The American Yellowwood tree is often called the most beautiful tree because of the combination of hanging white and pink flowers. They are difficult to find in the wild, though more and more neighborhoods are using them as ornamental trees because of their beauty and the lack of debris, even when the flowers start to droop.

The American Yellowwood can stand up to a lot of abuse and neglect, though it will look better if carefully tended to and trimmed. You do have to prune it while it is still establishing itself because you want to remove weaker branches that can drain the nutrients.

According to the University of Kentucky Department of Horticulture, properly pruning and caring for your Yellowwood could double its lifespan.

2. Paperbark Maple

The peeling bark of the Paperbark Maple.

Credit: MPF

  • Rarely requires watering
  • Requires full to partial sun
  • Slow growing tree

The Paperbark Maple has been called a “handsome” tree by many in the industry because of the slender branches, oval shape, and gorgeous leaves. However, for many, the real star is the bark, which curls onto itself instead of falling to the ground when it is ready to shed. This creates a collage of colors on the trunk and branches of the tree.

This ornamental tree is great when planted in groups but can function by itself as well. It was originally introduced by the Chinese in England and came to the U.S. shortly after that, according to the Bernheim Arboretum.

Note that this tree does grow slowly and it stays fairly small. However, this is a problem-free tree that still has the hardiness of a maple tree, just in a smaller size.

1. London Planetree

The white bark of the London Planetree.

Credit: Geographer

  • Requires watering during hot months
  • Full to partial shade is best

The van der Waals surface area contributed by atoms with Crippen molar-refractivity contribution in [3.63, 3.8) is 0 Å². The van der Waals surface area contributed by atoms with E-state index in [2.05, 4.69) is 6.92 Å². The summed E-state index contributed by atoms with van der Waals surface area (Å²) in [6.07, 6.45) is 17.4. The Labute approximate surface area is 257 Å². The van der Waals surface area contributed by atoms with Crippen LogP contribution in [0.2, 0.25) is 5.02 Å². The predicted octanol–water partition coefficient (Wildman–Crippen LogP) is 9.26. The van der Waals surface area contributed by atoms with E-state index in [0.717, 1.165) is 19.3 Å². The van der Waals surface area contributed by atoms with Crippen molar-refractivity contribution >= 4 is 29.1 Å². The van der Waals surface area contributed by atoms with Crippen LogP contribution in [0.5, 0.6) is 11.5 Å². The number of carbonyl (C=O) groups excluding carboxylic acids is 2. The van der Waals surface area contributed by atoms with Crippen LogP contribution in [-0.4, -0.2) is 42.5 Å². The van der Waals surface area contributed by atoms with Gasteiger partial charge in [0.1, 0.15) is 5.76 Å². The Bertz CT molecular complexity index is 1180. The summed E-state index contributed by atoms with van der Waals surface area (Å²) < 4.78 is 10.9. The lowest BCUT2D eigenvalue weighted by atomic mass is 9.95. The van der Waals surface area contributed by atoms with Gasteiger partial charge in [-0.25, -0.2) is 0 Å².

• Reaches up to 100 feet tall

The tallest tree on our list is the London Planetree. This shade tree is recommended for urban areas because it withstands poor soils and pollution as well as a lot of interaction with people and animals. It is a fantastic option for a Virginia home because of the wide spread of the leaves that will shade entire yards if wanted.

There is a bit of dropoff with this tree, so you should prepare for some autumnal raking. Throughout the year, the bark will peel off and reveal white bark, creating an interesting look throughout the seasons.

According to the Missouri Botanical Garden, if you have a yard where it seems like nothing else will grow, consider getting this survivor.

Overall, almost any tree you want to plant in your Virginia yard is a great option thanks to our climate. However, there is some variation when it comes to where your home is – you may want to find a tree that will stand up to pollutants or one that doesn’t require as much space.

As always, if you have any concerns or questions about your trees, feel free to contact Above Ground Tree Service. Our team can handle your pruning, removal, pest treatments, and more. Call us today at (434) 221-9525 for a free estimate.

Header photo courtesy of photosteve101 on Flickr!